How Freehold Royalties Ltd. (TSE:FRU) Can Impact Your Portfolio Volatility

If you’re interested in Freehold Royalties Ltd. (TSE:FRU), then you might want to consider its beta (a measure of share price volatility) in order to understand how the stock could impact your portfolio. Volatility is considered to be a measure of risk in modern finance theory. Investors may think of volatility as falling into two main categories. First, we have company specific volatility, which is the price gyrations of an individual stock. Holding at least 8 stocks can reduce this kind of risk across a portfolio. The other type, which cannot be diversified away, is the volatility of the entire market. Every stock in the market is exposed to this volatility, which is linked to the fact that stocks prices are correlated in an efficient market.

Some stocks see their prices move in concert with the market. Others tend towards stronger, gentler or unrelated price movements. Beta is a widely used metric to measure a stock’s exposure to market risk (volatility). Before we go on, it’s worth noting that Warren Buffett pointed out in his 2014 letter to shareholders that ‘volatility is far from synonymous with risk.’ Having said that, beta can still be rather useful. The first thing to understand about beta is that the beta of the overall market is one. A stock with a beta greater than one is more sensitive to broader market movements than a stock with a beta of less than one.

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See our latest analysis for Freehold Royalties

What FRU’s beta value tells investors

Given that it has a beta of 1.34, we can surmise that the Freehold Royalties share price has been fairly sensitive to market volatility (over the last 5 years). If this beta value holds true in the future, Freehold Royalties shares are likely to rise more than the market when the market is going up, but fall faster when the market is going down. Beta is worth considering, but it’s also important to consider whether Freehold Royalties is growing earnings and revenue. You can take a look for yourself, below.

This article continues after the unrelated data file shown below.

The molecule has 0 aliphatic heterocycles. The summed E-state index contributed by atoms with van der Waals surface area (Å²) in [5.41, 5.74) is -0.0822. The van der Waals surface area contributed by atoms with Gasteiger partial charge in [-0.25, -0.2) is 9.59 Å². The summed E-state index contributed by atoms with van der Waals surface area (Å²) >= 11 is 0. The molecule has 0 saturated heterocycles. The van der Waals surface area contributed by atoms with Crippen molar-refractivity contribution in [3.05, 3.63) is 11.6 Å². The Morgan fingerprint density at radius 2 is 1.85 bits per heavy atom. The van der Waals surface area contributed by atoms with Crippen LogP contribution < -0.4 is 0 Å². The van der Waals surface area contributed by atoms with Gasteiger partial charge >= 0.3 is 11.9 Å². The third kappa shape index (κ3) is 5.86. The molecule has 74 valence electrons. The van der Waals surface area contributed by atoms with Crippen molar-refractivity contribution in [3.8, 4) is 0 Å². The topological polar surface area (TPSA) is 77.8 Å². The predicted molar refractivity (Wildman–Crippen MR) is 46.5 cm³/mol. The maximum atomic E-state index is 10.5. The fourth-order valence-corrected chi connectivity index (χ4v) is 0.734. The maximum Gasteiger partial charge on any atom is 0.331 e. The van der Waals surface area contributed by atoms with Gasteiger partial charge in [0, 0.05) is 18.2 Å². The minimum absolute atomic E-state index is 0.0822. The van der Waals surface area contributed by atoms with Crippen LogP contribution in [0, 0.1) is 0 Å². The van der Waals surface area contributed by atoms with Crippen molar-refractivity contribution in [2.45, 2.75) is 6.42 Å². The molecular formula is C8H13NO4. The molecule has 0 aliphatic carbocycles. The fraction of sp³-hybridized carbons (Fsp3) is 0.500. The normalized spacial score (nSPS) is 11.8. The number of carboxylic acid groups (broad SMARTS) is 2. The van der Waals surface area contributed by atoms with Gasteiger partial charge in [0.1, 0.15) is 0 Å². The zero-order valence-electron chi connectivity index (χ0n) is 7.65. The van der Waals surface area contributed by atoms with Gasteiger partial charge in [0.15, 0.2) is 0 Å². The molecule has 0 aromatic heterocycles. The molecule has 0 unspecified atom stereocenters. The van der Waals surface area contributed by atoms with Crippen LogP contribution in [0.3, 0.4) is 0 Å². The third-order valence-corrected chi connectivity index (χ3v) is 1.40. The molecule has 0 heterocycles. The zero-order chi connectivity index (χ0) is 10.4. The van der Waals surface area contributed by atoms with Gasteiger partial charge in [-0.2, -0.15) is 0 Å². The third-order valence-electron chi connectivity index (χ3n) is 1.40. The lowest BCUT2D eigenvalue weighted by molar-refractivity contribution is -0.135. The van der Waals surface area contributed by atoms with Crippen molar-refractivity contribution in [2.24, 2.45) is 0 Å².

TSX:FRU Income Statement, May 23rd 2019
TSX:FRU Income Statement, May 23rd 2019

How does FRU’s size impact its beta?

Freehold Royalties is a small company, but not tiny and little known. It has a market capitalisation of CA$987m, which means it would be on the radar of intstitutional investors. It is quite common to see a small-cap stock with a beta greater than one. In part, that’s because relatively few investors can influence the price of a smaller company, compared to a large company.

What this means for you:

Since Freehold Royalties tends to moves up when the market is going up, and down when it’s going down, potential investors may wish to reflect on the overall market, when considering the stock. This article aims to educate investors about beta values, but it’s well worth looking at important company-specific fundamentals such as Freehold Royalties’s financial health and performance track record. I highly recommend you dive deeper by considering the following:

  1. Future Outlook: What are well-informed industry analysts predicting for FRU’s future growth? Take a look at our free research report of analyst consensus for FRU’s outlook.
  2. Past Track Record: Has FRU been consistently performing well irrespective of the ups and downs in the market? Go into more detail in the past performance analysis and take a look at the free visual representations of FRU’s historicals for more clarity.
  3. Other Interesting Stocks: It’s worth checking to see how FRU measures up against other companies on valuation. You could start with this free list of prospective options.

We aim to bring you long-term focused research analysis driven by fundamental data. Note that our analysis may not factor in the latest price-sensitive company announcements or qualitative material.

If you spot an error that warrants correction, please contact the editor at editorial-team@simplywallst.com. This article by Simply Wall St is general in nature. It does not constitute a recommendation to buy or sell any stock, and does not take account of your objectives, or your financial situation. Simply Wall St has no position in the stocks mentioned. Thank you for reading.